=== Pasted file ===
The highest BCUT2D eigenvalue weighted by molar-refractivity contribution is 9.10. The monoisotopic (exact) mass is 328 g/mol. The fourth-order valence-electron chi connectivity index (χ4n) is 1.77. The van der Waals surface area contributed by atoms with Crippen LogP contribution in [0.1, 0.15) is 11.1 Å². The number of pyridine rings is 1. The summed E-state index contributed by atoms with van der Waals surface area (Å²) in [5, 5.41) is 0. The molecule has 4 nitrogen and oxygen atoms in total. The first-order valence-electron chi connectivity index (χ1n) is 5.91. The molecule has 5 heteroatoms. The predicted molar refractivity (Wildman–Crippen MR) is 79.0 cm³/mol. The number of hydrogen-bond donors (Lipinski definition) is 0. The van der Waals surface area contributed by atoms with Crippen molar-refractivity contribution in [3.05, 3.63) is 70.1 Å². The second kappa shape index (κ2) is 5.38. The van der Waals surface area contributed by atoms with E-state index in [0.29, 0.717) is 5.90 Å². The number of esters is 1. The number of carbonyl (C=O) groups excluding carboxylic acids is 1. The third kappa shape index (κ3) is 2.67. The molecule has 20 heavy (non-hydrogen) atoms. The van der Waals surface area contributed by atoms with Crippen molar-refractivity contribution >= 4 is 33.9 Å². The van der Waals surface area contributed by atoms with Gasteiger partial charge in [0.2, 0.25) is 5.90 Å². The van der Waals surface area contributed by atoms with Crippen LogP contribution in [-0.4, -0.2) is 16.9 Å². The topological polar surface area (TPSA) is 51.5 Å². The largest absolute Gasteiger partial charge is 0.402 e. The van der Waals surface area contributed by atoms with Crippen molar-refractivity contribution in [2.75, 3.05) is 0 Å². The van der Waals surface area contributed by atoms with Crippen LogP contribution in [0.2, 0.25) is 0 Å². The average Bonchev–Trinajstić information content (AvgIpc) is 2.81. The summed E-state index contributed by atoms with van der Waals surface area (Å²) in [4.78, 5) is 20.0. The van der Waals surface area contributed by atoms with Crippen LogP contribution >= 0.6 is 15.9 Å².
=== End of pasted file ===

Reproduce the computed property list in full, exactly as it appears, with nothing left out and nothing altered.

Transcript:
The highest BCUT2D eigenvalue weighted by molar-refractivity contribution is 9.10. The monoisotopic (exact) mass is 328 g/mol. The fourth-order valence-electron chi connectivity index (χ4n) is 1.77. The van der Waals surface area contributed by atoms with Crippen LogP contribution in [0.1, 0.15) is 11.1 Å². The number of pyridine rings is 1. The summed E-state index contributed by atoms with van der Waals surface area (Å²) in [5, 5.41) is 0. The molecule has 4 nitrogen and oxygen atoms in total. The first-order valence-electron chi connectivity index (χ1n) is 5.91. The molecule has 5 heteroatoms. The predicted molar refractivity (Wildman–Crippen MR) is 79.0 cm³/mol. The number of hydrogen-bond donors (Lipinski definition) is 0. The van der Waals surface area contributed by atoms with Crippen molar-refractivity contribution in [3.05, 3.63) is 70.1 Å². The second kappa shape index (κ2) is 5.38. The van der Waals surface area contributed by atoms with E-state index in [0.29, 0.717) is 5.90 Å². The number of esters is 1. The number of carbonyl (C=O) groups excluding carboxylic acids is 1. The third kappa shape index (κ3) is 2.67. The molecule has 20 heavy (non-hydrogen) atoms. The van der Waals surface area contributed by atoms with Crippen molar-refractivity contribution >= 4 is 33.9 Å². The van der Waals surface area contributed by atoms with Gasteiger partial charge in [0.2, 0.25) is 5.90 Å². The van der Waals surface area contributed by atoms with Crippen LogP contribution in [-0.4, -0.2) is 16.9 Å². The topological polar surface area (TPSA) is 51.5 Å². The largest absolute Gasteiger partial charge is 0.402 e. The van der Waals surface area contributed by atoms with Crippen molar-refractivity contribution in [2.75, 3.05) is 0 Å². The van der Waals surface area contributed by atoms with Crippen LogP contribution in [0.2, 0.25) is 0 Å². The average Bonchev–Trinajstić information content (AvgIpc) is 2.81. The summed E-state index contributed by atoms with van der Waals surface area (Å²) in [4.78, 5) is 20.0. The van der Waals surface area contributed by atoms with Crippen LogP contribution >= 0.6 is 15.9 Å².